In the end, the band emerged with Your Disease, a twelve track romp disc that touches on metal, progressive and hard rock, but doesn't really settle into any one category.
Driven by Sears' compositions and guitar playing, the disc doesn't settle into standard metal or modern rock conventions, just as the band doesn't completely fit in with the metal scene with which it is most often associated.
You can probably attribute that to the diversity of influences and dichotomy of Sears' and Hawkens' backgrounds. Whereas Sears comes from a metal and hard rock background, Hawkens grew up listening to everyone from Jackson Brown to Bon Jovi, Dan Fogelberg to Earl Klugh. Hawkens acknowledges that by the time he was in high school, Silverchair and The Offspring were his greatest influences leading to his current affinity for Males Kennedy.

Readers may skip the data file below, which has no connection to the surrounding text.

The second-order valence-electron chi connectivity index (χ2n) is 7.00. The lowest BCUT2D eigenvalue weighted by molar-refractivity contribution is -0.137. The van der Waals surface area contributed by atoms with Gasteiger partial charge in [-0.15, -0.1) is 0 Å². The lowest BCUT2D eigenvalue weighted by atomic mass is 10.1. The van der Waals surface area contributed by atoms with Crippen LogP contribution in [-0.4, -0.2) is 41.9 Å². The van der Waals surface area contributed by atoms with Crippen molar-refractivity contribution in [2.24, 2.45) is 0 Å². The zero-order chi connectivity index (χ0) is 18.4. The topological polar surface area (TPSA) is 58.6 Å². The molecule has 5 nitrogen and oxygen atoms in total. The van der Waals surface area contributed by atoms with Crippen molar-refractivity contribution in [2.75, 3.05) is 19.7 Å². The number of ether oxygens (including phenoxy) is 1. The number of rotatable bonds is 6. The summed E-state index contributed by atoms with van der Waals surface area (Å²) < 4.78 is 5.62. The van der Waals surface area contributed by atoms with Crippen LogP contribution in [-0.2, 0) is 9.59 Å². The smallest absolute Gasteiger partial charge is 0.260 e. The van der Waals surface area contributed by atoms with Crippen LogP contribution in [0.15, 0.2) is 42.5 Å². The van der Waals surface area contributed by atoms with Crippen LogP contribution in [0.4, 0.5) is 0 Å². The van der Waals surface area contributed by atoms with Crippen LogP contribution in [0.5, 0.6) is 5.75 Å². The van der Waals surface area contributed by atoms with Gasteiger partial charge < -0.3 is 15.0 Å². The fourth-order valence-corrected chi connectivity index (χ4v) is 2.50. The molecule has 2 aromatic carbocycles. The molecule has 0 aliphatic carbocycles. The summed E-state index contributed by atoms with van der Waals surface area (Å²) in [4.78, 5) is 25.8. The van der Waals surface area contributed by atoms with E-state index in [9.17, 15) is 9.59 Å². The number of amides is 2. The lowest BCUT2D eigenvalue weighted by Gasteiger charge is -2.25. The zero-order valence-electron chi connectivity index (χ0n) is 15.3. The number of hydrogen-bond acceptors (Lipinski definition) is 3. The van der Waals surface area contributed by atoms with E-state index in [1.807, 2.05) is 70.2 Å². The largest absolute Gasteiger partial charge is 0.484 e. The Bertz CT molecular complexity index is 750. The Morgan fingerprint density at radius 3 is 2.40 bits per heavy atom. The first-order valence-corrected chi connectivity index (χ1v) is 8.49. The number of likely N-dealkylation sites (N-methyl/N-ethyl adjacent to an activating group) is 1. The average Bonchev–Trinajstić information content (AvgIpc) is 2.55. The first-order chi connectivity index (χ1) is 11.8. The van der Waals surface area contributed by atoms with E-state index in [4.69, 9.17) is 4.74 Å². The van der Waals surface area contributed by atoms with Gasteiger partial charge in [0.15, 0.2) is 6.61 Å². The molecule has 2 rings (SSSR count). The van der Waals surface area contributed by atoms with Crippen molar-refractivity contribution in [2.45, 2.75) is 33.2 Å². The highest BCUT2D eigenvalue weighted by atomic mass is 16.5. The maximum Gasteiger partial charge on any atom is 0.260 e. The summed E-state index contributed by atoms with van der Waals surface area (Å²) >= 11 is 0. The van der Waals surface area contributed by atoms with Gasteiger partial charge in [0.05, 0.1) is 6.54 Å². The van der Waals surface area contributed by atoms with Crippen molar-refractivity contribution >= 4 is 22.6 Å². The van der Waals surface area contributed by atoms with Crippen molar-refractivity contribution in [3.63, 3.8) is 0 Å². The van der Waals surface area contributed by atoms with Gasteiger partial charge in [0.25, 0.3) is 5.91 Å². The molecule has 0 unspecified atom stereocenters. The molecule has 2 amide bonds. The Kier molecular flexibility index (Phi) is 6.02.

When Sears and Hawkens come together, however, their different backgrounds complement each other and give the music a balance. Sears' playing gives the songs an undeniable heaviness while Hawkens' lyrics and vocals smooth the rough edges and bring the music back to center and give it a more commercial appeal. More hard rock than heavy metal, Aformatic is more groove heavy than expected. The influence of Ty Tabor (of King's X) can be heard in some of the arrangements and more angular guitar references, but reference points like Vernon Reid and George Lynch are more common in the groove heavy riffing and huge hooks that Sears adds to the mix. On the flip side, Hawkens' throaty growl and grasp of melodies openly references Kennedy and Chad Kroeger, yet doesn't pull Aformatic into a formulaic rut.